The Right Camera for Landscape Photography at Three Different Price Levels

The wonderful thing about landscape photography is that you can do it with anything from the most bare-bones, budget camera to the most expensive and modern options. If you are wondering which camera is right for your needs, check out this excellent video guide that will show you a range of great options for every price point, from under $1,000 to no budget whatsoever. 

Coming to you from DPReview TV, this helpful video guide will show you a range of camera options for landscape photography at three different price levels. It really is a fantastic time to be a landscape photographer. I never thought I would see the day that a brand new medium format mirrorless camera would be knocking on the door of the middle tier and competing with full frame options (the Fujifilm GFX 50S II), but here we are. On the other hand, micro four thirds cameras are highly portable and offer some of the most advanced and impressive computational features, such as Live ND and Live Composite. Check out the video above for the full rundown.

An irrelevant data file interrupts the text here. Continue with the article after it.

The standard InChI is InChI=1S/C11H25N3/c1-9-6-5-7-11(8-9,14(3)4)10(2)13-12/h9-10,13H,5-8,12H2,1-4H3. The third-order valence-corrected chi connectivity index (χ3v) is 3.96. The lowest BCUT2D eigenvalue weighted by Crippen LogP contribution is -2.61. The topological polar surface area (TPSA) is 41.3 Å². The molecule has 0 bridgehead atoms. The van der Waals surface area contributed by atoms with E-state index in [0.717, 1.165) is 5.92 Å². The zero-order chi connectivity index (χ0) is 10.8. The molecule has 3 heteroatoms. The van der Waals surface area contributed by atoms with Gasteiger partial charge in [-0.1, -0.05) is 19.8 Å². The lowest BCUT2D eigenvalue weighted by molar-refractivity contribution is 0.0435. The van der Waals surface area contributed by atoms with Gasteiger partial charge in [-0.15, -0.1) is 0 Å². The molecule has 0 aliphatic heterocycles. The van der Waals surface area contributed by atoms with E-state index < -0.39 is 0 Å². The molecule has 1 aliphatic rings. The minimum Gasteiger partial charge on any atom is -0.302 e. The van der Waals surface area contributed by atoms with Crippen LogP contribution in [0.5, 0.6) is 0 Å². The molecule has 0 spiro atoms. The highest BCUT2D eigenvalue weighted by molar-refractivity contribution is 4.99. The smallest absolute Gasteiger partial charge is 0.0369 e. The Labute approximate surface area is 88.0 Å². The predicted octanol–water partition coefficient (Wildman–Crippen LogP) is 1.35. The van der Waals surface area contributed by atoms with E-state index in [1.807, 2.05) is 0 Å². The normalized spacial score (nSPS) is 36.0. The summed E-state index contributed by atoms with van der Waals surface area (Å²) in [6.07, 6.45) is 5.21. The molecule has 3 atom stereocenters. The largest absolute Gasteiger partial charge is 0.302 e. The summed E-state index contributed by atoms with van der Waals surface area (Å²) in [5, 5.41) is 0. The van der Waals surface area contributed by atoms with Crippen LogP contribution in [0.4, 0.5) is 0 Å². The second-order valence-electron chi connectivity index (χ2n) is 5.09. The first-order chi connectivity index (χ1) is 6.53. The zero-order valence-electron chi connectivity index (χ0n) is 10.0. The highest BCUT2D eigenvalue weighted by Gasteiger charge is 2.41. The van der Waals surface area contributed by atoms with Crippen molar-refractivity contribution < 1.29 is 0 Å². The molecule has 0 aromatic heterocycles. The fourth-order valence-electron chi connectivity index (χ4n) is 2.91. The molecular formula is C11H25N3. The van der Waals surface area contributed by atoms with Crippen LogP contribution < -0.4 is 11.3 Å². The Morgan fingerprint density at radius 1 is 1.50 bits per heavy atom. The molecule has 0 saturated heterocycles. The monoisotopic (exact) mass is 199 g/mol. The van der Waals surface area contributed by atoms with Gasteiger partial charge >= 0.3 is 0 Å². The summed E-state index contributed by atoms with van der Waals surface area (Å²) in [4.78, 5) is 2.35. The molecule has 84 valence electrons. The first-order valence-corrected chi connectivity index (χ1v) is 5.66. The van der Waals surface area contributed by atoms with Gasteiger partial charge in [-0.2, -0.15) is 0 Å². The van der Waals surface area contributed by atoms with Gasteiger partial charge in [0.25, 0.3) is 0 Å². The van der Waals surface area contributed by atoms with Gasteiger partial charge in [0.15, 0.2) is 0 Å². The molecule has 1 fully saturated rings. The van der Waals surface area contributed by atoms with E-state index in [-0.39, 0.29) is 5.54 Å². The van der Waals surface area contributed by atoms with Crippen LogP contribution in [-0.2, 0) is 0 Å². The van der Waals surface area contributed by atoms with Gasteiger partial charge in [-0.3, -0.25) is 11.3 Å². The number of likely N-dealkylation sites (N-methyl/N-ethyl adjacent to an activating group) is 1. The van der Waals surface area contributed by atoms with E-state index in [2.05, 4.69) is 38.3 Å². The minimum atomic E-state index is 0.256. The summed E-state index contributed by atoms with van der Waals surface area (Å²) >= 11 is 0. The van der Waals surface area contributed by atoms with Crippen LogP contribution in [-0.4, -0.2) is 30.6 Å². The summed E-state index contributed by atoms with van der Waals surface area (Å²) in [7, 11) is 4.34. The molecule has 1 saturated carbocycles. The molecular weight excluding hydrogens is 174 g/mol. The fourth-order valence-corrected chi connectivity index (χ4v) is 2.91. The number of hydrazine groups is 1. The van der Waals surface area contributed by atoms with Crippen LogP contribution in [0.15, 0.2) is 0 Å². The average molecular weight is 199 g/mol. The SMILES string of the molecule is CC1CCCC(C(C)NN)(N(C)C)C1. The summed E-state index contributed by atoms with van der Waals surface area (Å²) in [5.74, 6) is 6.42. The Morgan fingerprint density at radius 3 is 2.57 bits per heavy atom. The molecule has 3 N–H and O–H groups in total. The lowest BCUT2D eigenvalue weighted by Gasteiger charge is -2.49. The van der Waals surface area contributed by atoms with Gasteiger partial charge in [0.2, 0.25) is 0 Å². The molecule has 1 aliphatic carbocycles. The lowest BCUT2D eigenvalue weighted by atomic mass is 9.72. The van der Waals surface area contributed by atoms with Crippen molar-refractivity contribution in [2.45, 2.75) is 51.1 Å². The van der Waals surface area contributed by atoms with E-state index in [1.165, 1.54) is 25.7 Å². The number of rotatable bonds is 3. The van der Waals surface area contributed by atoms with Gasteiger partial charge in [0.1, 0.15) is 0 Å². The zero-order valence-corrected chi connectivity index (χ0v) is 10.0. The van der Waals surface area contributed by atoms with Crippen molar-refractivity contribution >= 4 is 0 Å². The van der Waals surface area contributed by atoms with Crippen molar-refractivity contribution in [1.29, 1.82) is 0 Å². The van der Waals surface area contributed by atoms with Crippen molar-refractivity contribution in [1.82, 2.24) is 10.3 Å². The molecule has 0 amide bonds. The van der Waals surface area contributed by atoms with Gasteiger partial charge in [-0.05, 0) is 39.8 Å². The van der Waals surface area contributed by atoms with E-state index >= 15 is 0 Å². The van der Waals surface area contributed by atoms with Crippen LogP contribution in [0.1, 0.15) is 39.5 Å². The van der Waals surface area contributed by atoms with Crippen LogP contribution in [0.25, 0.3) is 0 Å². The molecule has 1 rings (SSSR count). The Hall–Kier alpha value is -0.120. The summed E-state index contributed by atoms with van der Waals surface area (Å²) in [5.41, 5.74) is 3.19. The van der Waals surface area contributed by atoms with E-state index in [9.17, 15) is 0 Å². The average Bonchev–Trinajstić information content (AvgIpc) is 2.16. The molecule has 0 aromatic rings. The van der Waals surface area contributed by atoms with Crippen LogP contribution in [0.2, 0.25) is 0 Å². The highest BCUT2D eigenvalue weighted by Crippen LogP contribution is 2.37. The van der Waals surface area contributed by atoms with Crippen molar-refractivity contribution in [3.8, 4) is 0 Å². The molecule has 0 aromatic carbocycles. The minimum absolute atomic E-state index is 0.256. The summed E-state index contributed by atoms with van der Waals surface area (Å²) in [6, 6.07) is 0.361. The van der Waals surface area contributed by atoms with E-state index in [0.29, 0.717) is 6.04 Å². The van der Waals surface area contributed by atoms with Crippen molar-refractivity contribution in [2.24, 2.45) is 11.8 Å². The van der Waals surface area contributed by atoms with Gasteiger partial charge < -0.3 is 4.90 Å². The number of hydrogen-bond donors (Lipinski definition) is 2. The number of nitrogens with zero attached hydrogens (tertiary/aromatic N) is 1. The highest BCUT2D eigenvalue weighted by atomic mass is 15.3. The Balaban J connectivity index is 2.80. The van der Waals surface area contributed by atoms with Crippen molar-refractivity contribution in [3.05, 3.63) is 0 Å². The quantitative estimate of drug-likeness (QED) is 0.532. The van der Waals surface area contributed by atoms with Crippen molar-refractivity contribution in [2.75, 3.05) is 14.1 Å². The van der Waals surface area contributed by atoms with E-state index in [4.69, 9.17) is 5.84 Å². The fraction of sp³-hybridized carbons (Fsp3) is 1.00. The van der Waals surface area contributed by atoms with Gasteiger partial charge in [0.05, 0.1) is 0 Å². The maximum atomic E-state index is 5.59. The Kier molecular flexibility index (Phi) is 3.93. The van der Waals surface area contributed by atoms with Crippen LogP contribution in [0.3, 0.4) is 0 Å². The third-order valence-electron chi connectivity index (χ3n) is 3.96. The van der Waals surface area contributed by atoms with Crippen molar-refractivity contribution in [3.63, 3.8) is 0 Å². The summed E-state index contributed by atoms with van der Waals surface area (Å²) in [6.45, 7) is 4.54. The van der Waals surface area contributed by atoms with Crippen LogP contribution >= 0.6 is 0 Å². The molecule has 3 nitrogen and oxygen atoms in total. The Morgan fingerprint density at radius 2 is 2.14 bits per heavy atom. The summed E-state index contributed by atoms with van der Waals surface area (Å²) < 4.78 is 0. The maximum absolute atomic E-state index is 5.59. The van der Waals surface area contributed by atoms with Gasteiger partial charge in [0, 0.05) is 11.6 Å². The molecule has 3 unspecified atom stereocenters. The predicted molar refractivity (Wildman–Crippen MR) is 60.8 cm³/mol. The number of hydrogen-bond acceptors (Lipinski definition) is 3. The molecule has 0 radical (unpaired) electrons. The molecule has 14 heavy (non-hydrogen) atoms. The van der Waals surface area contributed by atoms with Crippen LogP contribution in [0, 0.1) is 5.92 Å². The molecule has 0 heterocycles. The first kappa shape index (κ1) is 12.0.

And if you really want to dive into landscape photography, check out "Photographing The World 1: Landscape Photography and Post-Processing with Elia Locardi." 

Alex Cooke's picture

Alex Cooke is a Cleveland-based portrait, events, and landscape photographer. He holds an M.S. in Applied Mathematics and a doctorate in Music Composition. He is also an avid equestrian.

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Many of the images presented in the article look more like snapshots taken with a mobile phone. Why spend $1000's on gear to produce what he has shown us?

This is the new age of photography. All these internet photography experts can’t shoot. That is ok. I don’t play in the NHL but I know a bad play when I see it. You have to take the technical advice you are looking for and forget the images and the info you don’t need. You don’t have to be a good shooter to know a sharp lens or good camera interface.

Oh god, that is so true. These 'experts ' are so into the 'get the numbers right' that they have no idea how to....'get the shot right'

A phase one xt would be my choice of no budget limits. The rohdenstock lenses are far superior to the GFX lenses as well as the sensor